How do you go about rendering such crisp pixels through acrylic paint & watercolor? Do you have a giant ball of painters tape in your studio?
I pursue different approaches depending on which series we’re talking about. For some I use adhesive foil and then start accurately cutting out pixel by pixel, before applying the acrylic or oil colors. For other series I work with a pen plotter or in case of the watercolor drawings I use a CNC router which applies the colors automatically over a course of several days to the paper. In that case I am programming every movement of the machine beforehand.
What is your favorite retro-video game?
Sounds like a fever dream but I remember a Nintendo game called Boogerman. One could dive into toilets squash pimples to collect points and pick boogers to toss them at villains…
What pieces of art or artists would you say have had the biggest influence on you?
Albert Oehlen – computer paintings
Laura Owens – paintings referencing digital visual phenomena
Jeff Elrod – paintings on the intersection of the digital and the analog
Wade Guyton – glitches of the handmade, manually manipulated printouts
Thomas Bayrle – computer generated images
Warhol‘s digital paintings he made with his Amiga 1000 computer
How do you begin creating your compositions? More instinctually or planned out?
All of my works have their origin on the computer. The digital compositions are created instinctually – dragging former painting experiences into the usage of graphic programs. There I imitate the painting process and simulate painterly gestures in the digital realm. This is a very playful process of action and reaction until I think it’s a balanced, harmonic or exciting composition. The one biiiig advantage is that you have an undo-button.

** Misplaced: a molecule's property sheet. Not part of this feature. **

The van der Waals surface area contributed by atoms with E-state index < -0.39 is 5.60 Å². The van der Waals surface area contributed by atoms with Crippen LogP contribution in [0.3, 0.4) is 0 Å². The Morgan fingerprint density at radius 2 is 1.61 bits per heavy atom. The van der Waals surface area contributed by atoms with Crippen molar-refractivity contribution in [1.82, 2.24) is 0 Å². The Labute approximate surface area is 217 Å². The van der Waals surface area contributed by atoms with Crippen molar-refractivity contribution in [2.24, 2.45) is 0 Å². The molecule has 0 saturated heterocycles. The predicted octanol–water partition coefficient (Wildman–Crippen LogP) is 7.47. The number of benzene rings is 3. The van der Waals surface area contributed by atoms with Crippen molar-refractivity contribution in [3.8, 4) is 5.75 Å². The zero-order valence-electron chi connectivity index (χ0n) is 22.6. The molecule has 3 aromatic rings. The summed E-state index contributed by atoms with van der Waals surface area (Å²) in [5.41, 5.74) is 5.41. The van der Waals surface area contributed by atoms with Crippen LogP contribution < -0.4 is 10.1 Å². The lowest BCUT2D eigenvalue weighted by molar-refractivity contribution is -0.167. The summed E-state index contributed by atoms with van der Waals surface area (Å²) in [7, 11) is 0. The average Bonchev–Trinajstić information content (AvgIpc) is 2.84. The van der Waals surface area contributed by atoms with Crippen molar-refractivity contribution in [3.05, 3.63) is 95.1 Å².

Can you talk about your ‘’Digital Diary’’ series and how you created those pieces?
For this series of black ink drawings on canvas I used an online emulator of the first MacPaint program on my phone. This I used to make daily drawings while commuting to my studio with the train. The program works with one color only but you can load your digital brush with a variety of different patterns. The aim was to make one drawing per train ride and a selection of those I turned into physical versions with the pen plotter applying black ink on canvas.
Do you feel like tech is progressing in an hopeful or dystopian direction?
No doubt that technology is being increasingly integrated in our lives and to a high degree probably without us even realizing. In my eyes it’s part of human nature to invent, make and use tools. That‘s just the natural course of things and I don’t want to judge this or try to determine a winner or a loser in this. In my paintings and drawings I interweave the digital with the analog on every level of the process. This includes, exploring and incorporating technological possibilities in the process of painting. I am complicating the legibility of the artist’s hand as you can’t always tell what was made by machine and what was made by hand, as I like to interfere where the machine claims it’s field of competence. I think that with increasing digitalization the human desire for haptic grows and that’s what drives me to materialize computer generated images.
Any upcoming projects you are excited about?
I am currently planning a new body of work. Up until now I have mainly worked in smaller formats and a lot on paper. I want to upscale my works and bring them onto large scale canvases. Also I love printmaking and I recently gifted myself a Riso printer that I am currently testing out – so I’m planning to put out lots of new prints in the near future…watch this space!
Interview conducted and edited by Ben Herbert.
Portrait Images by Julia Sellman.